Overall delineation seemed strong. A handful of wide shots gave us a smidgen of softness, but definition usually appeared tight and accurate. No issues with jagged edges or shimmering occurred, and I witnessed no edge haloes or source flaws.

Like most modern horror efforts, Haunting delivered a palette heavy on teal, amber and orange. Some other hues appeared on occasion, but those dominated. The discs reproduced those colors with good fidelity.

Blacks appeared dark and dense, while shadows seemed clear and smooth. This was a satisfying presentation.

Given the series’ TV roots, the DTS-HD MA 5.1 soundscapes didn’t dazzle, but they opened up the shows well. This meant a reasonable amount of atmospheric material from the various speakers.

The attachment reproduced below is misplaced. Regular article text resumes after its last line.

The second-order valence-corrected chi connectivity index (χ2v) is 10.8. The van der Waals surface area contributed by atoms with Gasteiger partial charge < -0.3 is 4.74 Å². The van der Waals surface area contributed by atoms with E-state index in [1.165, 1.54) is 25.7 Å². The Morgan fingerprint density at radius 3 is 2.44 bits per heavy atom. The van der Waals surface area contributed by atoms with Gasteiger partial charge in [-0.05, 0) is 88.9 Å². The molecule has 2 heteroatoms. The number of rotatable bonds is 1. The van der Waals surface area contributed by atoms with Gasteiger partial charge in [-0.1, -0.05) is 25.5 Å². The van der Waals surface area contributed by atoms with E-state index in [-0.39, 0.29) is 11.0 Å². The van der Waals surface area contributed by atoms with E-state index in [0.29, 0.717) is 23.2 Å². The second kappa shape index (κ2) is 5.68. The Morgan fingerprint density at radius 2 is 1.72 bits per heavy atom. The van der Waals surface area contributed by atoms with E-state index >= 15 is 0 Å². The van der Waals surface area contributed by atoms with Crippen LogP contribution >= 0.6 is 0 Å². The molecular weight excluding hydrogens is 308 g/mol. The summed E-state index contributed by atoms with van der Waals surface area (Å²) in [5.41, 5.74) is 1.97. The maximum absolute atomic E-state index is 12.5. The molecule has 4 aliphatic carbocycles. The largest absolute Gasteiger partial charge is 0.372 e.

The mixes concentrated on the front but they added a fair level of involvement from the back speakers. These tracks created a pretty good sense of place and popped up life during more dynamic horror sequences.

Audio quality worked fine. Music was full and lively, while speech became natural and distinctive.

Effects appeared accurate and dynamic, with good range. While the audio’s TV origins held back its potential some, the tracks still added life to the shows.

Extended Director’s Cut versions of three episodes appear. “Steven Sees a Ghost” goes for one hour, four minutes 58 seconds vs. the original cut’s 59:30.

In addition, we get “The Bent-Neck Lady” (1:09:32 vs. 1:12:43) and “Silence Lay Steadily” (1:10:24 vs. 1:14:38). That adds up to roughly 13 added minutes over the three episodes.